|Debt squeeze for the PIIGGS!|
Some of us mere mortals struggle with the complexities and subtleties of
international finance and government borrowing, but in a nutshell Dear Reader,
the Greek sovereign debt crisis can be summarized as follows.
A bunch of thugs (the 'Greek Government') borrowed a whole bunch of money from
some loan sharks (banks in France and Greece) and signed a form promising that
the money would be paid back by someone else (the Greek people). They then used
the money to try to retain power (mostly though buying votes from stupid
Greeks), while all the time lying about how much they were spending and how much
they were borrowing.
Eventually they got caught out in the lies, and two things happened. Firstly
the loan sharks wanted their money back, and secondly, no one wanted to lend
them more money. The thugs weren't able to extort enough money from the Greek
people to pay the interest on the loans, so the whole charade was close to
Exactly why having this charade collapse would be a bad thing is beyond us
mere concrete thinkers. If some common street thugs tried this stunt, then the
lenders would lose their money and everyone would say "It serves you right. Why
did you think that anyone else had an obligation to pay you the money you lent
to those thugs?". Apparently though, basically morality and common sense don't
apply to big governments. Everyone panicked and screams of 'market failure'
convinced the proletariat that a regulated government solution had to be found.
So the thugs got some other thugs (in this case the German government) to lend
them some money, so they could pretend that all the debtors would get their
So how did the German thugs get the money to lend to the Greek thugs? Well
they borrowed it from some other loan sharks, and signed a form saying that
someone else would pay it back (in this case the German people).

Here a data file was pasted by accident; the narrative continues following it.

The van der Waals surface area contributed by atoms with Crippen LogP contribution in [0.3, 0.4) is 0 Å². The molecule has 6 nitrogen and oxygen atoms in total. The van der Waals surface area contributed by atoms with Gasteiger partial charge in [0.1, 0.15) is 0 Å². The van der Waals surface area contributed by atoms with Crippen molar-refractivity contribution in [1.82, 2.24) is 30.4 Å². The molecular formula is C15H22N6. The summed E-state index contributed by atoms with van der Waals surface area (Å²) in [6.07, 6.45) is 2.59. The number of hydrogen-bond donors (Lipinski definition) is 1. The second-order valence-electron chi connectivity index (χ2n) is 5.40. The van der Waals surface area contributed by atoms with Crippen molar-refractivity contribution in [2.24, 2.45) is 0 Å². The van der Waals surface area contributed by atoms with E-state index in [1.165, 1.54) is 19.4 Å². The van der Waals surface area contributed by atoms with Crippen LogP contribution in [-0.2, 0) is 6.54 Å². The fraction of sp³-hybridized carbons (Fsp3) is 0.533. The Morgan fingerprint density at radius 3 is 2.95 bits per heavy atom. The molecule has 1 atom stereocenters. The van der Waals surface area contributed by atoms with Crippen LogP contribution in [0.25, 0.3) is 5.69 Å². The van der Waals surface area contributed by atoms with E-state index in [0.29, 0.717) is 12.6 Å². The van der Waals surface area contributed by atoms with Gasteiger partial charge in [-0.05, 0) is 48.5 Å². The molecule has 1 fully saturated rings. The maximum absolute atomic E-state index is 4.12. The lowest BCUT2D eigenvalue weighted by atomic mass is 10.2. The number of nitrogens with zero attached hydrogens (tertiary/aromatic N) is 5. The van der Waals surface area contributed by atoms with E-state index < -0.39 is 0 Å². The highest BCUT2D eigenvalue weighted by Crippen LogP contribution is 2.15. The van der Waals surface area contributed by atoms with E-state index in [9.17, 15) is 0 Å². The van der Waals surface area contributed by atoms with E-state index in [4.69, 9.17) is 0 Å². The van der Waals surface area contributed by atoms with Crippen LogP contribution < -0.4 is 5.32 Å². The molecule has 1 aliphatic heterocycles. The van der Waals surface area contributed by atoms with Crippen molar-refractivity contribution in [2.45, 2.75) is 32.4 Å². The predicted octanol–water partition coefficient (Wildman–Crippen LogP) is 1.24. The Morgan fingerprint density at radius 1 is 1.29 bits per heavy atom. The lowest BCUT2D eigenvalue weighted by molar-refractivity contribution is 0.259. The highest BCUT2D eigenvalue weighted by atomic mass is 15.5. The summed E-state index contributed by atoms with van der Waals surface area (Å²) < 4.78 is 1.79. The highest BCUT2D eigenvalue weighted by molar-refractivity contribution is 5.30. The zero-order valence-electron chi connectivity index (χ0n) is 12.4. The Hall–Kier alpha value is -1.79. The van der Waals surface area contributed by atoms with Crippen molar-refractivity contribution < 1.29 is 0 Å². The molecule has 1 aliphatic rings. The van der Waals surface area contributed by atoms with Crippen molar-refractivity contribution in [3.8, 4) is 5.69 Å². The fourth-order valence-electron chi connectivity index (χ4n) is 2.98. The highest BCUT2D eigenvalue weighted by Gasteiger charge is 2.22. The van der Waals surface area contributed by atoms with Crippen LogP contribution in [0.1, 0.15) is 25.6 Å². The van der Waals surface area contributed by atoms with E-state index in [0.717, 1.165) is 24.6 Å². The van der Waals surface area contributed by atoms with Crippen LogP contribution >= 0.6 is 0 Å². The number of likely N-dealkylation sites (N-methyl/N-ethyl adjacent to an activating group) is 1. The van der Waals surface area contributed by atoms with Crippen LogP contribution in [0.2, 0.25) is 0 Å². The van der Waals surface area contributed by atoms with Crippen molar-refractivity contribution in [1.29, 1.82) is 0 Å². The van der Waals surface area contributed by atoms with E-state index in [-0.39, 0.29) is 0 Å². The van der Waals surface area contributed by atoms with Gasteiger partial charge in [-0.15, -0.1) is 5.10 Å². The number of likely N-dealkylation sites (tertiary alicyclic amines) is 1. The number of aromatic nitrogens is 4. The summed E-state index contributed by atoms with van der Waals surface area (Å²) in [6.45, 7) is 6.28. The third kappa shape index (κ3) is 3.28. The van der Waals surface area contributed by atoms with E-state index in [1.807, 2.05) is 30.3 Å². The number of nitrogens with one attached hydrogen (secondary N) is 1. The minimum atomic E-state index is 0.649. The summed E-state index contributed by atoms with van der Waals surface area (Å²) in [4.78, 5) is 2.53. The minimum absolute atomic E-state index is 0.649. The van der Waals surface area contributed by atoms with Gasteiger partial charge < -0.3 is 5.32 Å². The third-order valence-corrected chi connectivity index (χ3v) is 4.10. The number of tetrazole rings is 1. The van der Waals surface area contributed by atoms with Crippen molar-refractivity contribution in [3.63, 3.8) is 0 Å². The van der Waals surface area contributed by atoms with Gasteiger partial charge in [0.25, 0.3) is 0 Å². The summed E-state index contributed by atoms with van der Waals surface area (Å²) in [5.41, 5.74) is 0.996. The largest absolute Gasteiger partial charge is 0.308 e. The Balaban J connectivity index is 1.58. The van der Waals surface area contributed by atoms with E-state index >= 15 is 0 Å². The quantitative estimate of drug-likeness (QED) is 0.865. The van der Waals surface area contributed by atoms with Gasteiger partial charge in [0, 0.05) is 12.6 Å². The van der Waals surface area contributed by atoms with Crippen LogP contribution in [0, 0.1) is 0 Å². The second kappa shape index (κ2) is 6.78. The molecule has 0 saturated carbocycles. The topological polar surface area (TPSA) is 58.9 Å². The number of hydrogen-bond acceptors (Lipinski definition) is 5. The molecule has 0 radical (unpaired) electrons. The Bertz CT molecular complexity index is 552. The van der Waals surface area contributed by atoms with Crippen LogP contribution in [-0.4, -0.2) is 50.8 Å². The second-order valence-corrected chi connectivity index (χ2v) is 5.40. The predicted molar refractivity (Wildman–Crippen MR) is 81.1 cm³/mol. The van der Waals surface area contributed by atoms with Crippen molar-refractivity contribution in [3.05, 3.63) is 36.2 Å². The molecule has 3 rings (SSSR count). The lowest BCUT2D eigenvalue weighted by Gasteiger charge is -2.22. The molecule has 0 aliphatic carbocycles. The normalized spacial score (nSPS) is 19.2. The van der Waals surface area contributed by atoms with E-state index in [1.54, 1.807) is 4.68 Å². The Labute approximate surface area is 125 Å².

And everyone said how good it was for the German thugs to do this. Thank
heavens that the 'market failure' was dealt with with unprecedented government
intervention! Even Wayne Swan made obscure references about the Greek crisis
reminding us that the world economy was not out the woods. And then promptly
used this as an excuse for borrowing another 50 billion dollars on behalf of the
Is everyone suffering lead poisoning here? Or just the voting public?
Think for a moment, Dear Reader: what would happen if market forces were
allowed to do their thing here? Well, the Thugs (the Greek government) would be
unable to tax the Greek people highly enough to pay the interest, and then
simply default on the loans. The banks would lose money. Shareholders would be
unhappy. Heads would roll. Investors would look nervously at all the other
governments who have borrowed trillions of dollars promising repayment by
people who haven't even been born yet, and these governments would have to pay
higher interest on their loans. Irresponsible government defaults would
spread around the world like Greek Fire.
And the fiction that loans to governments are risk free would be totally
discredited. The interest on government loans would be so high that it would no
longer be regarded as responsible to governments to borrow money for 'social
justice', 'equality' or 'economic stimulus'. Governments would still steal from
the populations, but at least they would be stealing from the current
generation (who are better position to stop it) and not from future generations.
And none of this would be market failure - it would be simply the market at
work. Investors would think very carefully about where to entrust their money
in the future. And fifty years of moral hazard could be avoided - specifically
the expectation that bad investment decisions can be undone simply by large
enough government interventions.
But alas this will not happen - at least not yet. The governments of the world
fear the facade dropping to reveal wizard behind the curtain, as the faces of
millions of deceived voters decide that the needs of the many really do
outweigh the greeds of the few. And politicians around the world are closing
ranks. Even the Turkish government has rushed to support its Greek
counterpart. Apparently hundreds of years of hostility, border disputes,
invasions, and religious wars count for nothing when politicians' mutual
interests are involved.
Some of us were taught to be wary of Greeks bearing gifts, but maybe now the
Greeks should show some wariness of German favours -
wooden horses of the world of global financing are disguised as piggy banks.